Before planting the seedlings, we treat the earth with Fitosporin's solution, cover it with a film and wait a week (remember that there are already siderats sitting there). In the heat, bacteria are activated and begin their wellness activities. Seedlings can be planted in growing siderats (I did), or they can be pruned, slightly buried in the ground (do not dig!) And shed by Baikal or any EM preparation (this condition is mandatory in any case!). Then again, you need to cover the film for 10 more days. Now you can plant your beloved tomato crumbs!

During the growing season I see the need for treatment with Fitosporin every two weeks

Next on mulch and pruning lower leaves.

Mulching not only helps retain moisture and curb weed growth. A thick layer of mulch also prevents the migration of spores of phytophthora from the ground to the leaves of our tomatoes. Mulch anything - mowed grass, cardboard, sawdust, more importantly! In many sources, it is recommended to mulch with non-seeded grass, but since we will need a lot of mulch, we will probably also have to mow the grass more than once. But I just want to say right away that we should not be afraid of weed seeds - they simply cannot break through a thick layer of mulch!

Also a couple of words about sawdust: it is recommended to use rotted, but if only fresh ones are available, use them, just spill them with a solution of herbal infusion, as decomposition of fresh sawdust requires a large amount of nitrogen. In the new season I will do just that, because we have much less grass than sawdust, and I intend to put it on the infusion.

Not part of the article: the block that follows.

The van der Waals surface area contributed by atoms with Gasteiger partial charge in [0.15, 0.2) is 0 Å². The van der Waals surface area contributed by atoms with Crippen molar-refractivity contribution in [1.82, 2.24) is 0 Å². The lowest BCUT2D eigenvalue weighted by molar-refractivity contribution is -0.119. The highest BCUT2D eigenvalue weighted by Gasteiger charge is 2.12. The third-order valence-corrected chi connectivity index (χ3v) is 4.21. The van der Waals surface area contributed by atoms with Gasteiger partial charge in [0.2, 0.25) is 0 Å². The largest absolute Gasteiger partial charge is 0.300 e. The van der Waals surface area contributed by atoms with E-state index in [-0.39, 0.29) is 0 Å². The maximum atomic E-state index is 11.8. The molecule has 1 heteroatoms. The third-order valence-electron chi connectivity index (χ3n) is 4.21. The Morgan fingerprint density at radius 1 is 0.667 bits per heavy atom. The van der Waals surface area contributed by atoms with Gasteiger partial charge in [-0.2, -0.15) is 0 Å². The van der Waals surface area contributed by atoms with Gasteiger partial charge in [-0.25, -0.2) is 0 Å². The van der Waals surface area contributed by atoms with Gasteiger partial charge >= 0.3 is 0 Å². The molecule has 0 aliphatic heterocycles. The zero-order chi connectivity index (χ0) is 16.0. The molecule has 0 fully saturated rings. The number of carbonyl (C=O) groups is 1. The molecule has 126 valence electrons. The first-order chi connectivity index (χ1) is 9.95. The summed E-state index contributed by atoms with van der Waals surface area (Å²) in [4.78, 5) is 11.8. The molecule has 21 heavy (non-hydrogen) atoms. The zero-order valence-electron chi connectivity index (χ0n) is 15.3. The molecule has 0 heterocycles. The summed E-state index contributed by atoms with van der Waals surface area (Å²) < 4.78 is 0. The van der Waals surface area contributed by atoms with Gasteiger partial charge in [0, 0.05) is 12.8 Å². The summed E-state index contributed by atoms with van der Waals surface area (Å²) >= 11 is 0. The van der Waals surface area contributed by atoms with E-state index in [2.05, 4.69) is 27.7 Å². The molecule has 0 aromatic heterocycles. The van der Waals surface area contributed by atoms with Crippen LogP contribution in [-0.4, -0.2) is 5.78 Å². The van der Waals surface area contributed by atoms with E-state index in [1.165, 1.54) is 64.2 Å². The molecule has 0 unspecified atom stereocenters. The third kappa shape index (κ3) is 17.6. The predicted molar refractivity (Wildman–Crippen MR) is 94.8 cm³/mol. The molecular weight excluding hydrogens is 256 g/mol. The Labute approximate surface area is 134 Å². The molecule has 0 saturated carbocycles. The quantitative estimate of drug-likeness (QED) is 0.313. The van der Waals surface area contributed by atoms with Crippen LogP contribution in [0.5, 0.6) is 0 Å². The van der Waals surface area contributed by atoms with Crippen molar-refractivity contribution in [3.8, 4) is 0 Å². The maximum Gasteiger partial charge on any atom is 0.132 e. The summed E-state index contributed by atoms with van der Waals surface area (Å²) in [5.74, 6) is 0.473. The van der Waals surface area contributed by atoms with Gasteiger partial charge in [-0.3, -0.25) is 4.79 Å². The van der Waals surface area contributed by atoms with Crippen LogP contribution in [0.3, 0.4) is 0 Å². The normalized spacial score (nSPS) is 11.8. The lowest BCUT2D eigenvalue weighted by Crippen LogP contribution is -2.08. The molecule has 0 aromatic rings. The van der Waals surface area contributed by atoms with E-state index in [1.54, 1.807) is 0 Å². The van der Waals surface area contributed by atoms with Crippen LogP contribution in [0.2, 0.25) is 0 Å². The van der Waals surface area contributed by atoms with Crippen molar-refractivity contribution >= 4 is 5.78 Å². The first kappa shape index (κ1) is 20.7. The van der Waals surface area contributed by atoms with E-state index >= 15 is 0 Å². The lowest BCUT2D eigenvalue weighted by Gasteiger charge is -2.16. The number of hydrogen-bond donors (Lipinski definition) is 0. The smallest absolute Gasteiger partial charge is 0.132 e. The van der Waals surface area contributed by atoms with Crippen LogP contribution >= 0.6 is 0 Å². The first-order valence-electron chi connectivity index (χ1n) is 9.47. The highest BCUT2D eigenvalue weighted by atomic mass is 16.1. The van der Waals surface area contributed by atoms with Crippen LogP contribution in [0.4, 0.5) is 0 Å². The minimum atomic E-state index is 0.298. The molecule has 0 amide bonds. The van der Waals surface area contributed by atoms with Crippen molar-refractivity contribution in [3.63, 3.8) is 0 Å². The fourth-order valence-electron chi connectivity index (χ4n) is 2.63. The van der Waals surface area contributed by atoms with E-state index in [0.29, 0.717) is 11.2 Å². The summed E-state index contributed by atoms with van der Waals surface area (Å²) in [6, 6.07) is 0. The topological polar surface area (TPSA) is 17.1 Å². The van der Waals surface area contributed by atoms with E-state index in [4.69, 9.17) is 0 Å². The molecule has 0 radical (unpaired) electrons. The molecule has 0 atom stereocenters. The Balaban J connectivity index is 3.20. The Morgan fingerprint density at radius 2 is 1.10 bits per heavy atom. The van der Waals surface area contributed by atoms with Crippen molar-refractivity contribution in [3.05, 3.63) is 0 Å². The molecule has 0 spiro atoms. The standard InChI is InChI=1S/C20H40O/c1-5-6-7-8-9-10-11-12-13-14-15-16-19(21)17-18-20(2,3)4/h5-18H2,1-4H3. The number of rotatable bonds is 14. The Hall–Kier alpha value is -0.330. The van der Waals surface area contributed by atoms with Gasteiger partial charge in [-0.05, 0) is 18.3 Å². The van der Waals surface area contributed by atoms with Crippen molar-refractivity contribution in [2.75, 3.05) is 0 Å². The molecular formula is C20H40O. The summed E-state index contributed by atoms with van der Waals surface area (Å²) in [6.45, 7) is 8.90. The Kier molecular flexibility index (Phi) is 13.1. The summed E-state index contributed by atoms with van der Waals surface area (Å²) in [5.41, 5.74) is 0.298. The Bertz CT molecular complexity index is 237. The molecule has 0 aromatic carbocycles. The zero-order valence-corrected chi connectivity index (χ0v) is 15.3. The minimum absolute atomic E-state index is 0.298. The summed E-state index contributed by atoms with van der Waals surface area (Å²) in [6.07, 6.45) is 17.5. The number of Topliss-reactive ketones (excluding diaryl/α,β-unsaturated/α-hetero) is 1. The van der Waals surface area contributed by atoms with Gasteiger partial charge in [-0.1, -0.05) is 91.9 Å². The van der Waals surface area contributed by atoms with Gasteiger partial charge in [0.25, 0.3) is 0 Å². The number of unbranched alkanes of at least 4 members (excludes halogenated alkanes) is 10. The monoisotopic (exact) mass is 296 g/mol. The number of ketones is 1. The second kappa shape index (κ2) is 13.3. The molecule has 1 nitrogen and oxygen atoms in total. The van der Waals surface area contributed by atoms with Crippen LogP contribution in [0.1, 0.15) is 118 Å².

For the northern regions is also required pruning the lower leaves. This is necessary for airing the stems and moving the leaves away from the ground, which will complicate the transfer of the phytophtora spores. Leaves should be removed gradually, no more than two at a time. Thus, we act from the moment of setting the first fruit cluster. We look: the brush began to form completely and the fruits began to fill in - that means we cut the leaves, the next brush began to cut - again we cut. I generally keep silence about compulsory pasynkovanie in order to prevent planting thickened landings - they all know this anyway.

We also remember that the leaves feed the fruit, so we do everything deliberately.

Now about sideratah

I think everyone knows the benefits of sideratov. But even here there are some subtleties that not everyone knows about. All green manure plants are beautiful! Since I advise you to sow them twice per season, in the spring it is better to sow phacelia - it is excellent in growing green mass, which, if you plant seedlings directly in growing greens, protects tomatoes from returning frosts, and pruned in the future will be an excellent top dressing. White mustard and oil radish should not be sown in spring solely because of the attraction of the cruciferous flea. But in the fall, these cultures play an invaluable role! The root system of these plants produces phytoncides that bind iron, thus making it inaccessible to phytophthora spores.